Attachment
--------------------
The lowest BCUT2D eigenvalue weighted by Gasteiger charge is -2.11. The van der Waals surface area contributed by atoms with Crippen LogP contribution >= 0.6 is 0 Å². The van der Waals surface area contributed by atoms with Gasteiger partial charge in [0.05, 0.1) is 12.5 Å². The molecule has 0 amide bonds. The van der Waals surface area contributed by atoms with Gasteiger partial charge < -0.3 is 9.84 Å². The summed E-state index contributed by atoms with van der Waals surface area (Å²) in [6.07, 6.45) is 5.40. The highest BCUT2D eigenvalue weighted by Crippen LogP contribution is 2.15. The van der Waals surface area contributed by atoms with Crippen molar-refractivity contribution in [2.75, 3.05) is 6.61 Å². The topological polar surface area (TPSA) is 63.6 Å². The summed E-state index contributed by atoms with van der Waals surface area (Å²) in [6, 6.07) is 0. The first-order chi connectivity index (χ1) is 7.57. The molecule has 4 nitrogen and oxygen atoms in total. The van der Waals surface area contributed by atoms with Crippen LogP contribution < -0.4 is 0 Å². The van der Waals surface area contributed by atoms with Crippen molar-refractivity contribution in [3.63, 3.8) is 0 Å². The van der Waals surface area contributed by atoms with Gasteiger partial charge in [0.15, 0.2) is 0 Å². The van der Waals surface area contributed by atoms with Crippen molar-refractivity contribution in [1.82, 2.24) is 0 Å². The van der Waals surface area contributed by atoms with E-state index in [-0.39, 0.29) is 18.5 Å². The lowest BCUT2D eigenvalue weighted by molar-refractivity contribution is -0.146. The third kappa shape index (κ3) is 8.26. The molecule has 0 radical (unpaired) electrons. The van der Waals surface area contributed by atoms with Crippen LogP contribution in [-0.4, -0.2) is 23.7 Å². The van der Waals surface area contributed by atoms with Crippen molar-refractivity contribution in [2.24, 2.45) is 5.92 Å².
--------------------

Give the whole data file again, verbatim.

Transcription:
The lowest BCUT2D eigenvalue weighted by Gasteiger charge is -2.11. The van der Waals surface area contributed by atoms with Crippen LogP contribution >= 0.6 is 0 Å². The van der Waals surface area contributed by atoms with Gasteiger partial charge in [0.05, 0.1) is 12.5 Å². The molecule has 0 amide bonds. The van der Waals surface area contributed by atoms with Gasteiger partial charge < -0.3 is 9.84 Å². The summed E-state index contributed by atoms with van der Waals surface area (Å²) in [6.07, 6.45) is 5.40. The highest BCUT2D eigenvalue weighted by Crippen LogP contribution is 2.15. The van der Waals surface area contributed by atoms with Crippen molar-refractivity contribution in [2.75, 3.05) is 6.61 Å². The topological polar surface area (TPSA) is 63.6 Å². The summed E-state index contributed by atoms with van der Waals surface area (Å²) in [6, 6.07) is 0. The first-order chi connectivity index (χ1) is 7.57. The molecule has 4 nitrogen and oxygen atoms in total. The van der Waals surface area contributed by atoms with Crippen LogP contribution < -0.4 is 0 Å². The van der Waals surface area contributed by atoms with Crippen molar-refractivity contribution in [3.63, 3.8) is 0 Å². The van der Waals surface area contributed by atoms with Gasteiger partial charge in [0.15, 0.2) is 0 Å². The van der Waals surface area contributed by atoms with Crippen molar-refractivity contribution in [1.82, 2.24) is 0 Å². The van der Waals surface area contributed by atoms with E-state index in [-0.39, 0.29) is 18.5 Å². The lowest BCUT2D eigenvalue weighted by molar-refractivity contribution is -0.146. The third kappa shape index (κ3) is 8.26. The molecule has 0 radical (unpaired) electrons. The van der Waals surface area contributed by atoms with Crippen LogP contribution in [-0.4, -0.2) is 23.7 Å². The van der Waals surface area contributed by atoms with Crippen molar-refractivity contribution in [2.24, 2.45) is 5.92 Å².